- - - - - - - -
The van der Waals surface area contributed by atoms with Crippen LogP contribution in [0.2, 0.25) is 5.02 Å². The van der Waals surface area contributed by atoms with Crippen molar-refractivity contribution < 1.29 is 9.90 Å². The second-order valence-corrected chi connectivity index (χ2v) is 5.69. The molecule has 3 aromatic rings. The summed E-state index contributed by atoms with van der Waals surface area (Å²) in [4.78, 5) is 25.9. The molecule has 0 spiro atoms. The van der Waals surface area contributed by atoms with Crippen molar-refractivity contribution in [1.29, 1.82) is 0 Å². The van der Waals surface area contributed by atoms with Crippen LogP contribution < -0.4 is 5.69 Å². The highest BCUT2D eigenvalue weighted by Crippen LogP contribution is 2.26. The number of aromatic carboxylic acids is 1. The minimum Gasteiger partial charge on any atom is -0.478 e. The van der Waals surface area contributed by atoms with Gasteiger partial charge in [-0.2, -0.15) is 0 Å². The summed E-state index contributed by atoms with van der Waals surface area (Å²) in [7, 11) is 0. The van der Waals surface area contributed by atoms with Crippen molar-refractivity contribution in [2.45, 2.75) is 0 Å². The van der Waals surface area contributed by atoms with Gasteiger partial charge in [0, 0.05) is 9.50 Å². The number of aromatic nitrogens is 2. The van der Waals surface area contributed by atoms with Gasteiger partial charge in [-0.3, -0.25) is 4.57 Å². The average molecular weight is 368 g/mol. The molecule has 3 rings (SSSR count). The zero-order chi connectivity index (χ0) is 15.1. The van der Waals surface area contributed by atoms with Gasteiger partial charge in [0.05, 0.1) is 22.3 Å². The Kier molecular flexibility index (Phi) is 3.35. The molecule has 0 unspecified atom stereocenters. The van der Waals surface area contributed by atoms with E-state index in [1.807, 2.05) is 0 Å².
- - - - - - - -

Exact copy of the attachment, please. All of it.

The van der Waals surface area contributed by atoms with Crippen LogP contribution in [0.2, 0.25) is 5.02 Å². The van der Waals surface area contributed by atoms with Crippen molar-refractivity contribution < 1.29 is 9.90 Å². The second-order valence-corrected chi connectivity index (χ2v) is 5.69. The molecule has 3 aromatic rings. The summed E-state index contributed by atoms with van der Waals surface area (Å²) in [4.78, 5) is 25.9. The molecule has 0 spiro atoms. The van der Waals surface area contributed by atoms with Crippen molar-refractivity contribution in [1.29, 1.82) is 0 Å². The van der Waals surface area contributed by atoms with Crippen LogP contribution < -0.4 is 5.69 Å². The highest BCUT2D eigenvalue weighted by Crippen LogP contribution is 2.26. The number of aromatic carboxylic acids is 1. The minimum Gasteiger partial charge on any atom is -0.478 e. The van der Waals surface area contributed by atoms with Gasteiger partial charge in [-0.2, -0.15) is 0 Å². The summed E-state index contributed by atoms with van der Waals surface area (Å²) in [7, 11) is 0. The van der Waals surface area contributed by atoms with Crippen molar-refractivity contribution in [2.45, 2.75) is 0 Å². The van der Waals surface area contributed by atoms with Gasteiger partial charge in [0, 0.05) is 9.50 Å². The number of aromatic nitrogens is 2. The van der Waals surface area contributed by atoms with Gasteiger partial charge in [-0.3, -0.25) is 4.57 Å². The average molecular weight is 368 g/mol. The molecule has 3 rings (SSSR count). The zero-order chi connectivity index (χ0) is 15.1. The van der Waals surface area contributed by atoms with Gasteiger partial charge in [0.05, 0.1) is 22.3 Å². The Kier molecular flexibility index (Phi) is 3.35. The molecule has 0 unspecified atom stereocenters. The van der Waals surface area contributed by atoms with E-state index in [1.807, 2.05) is 0 Å².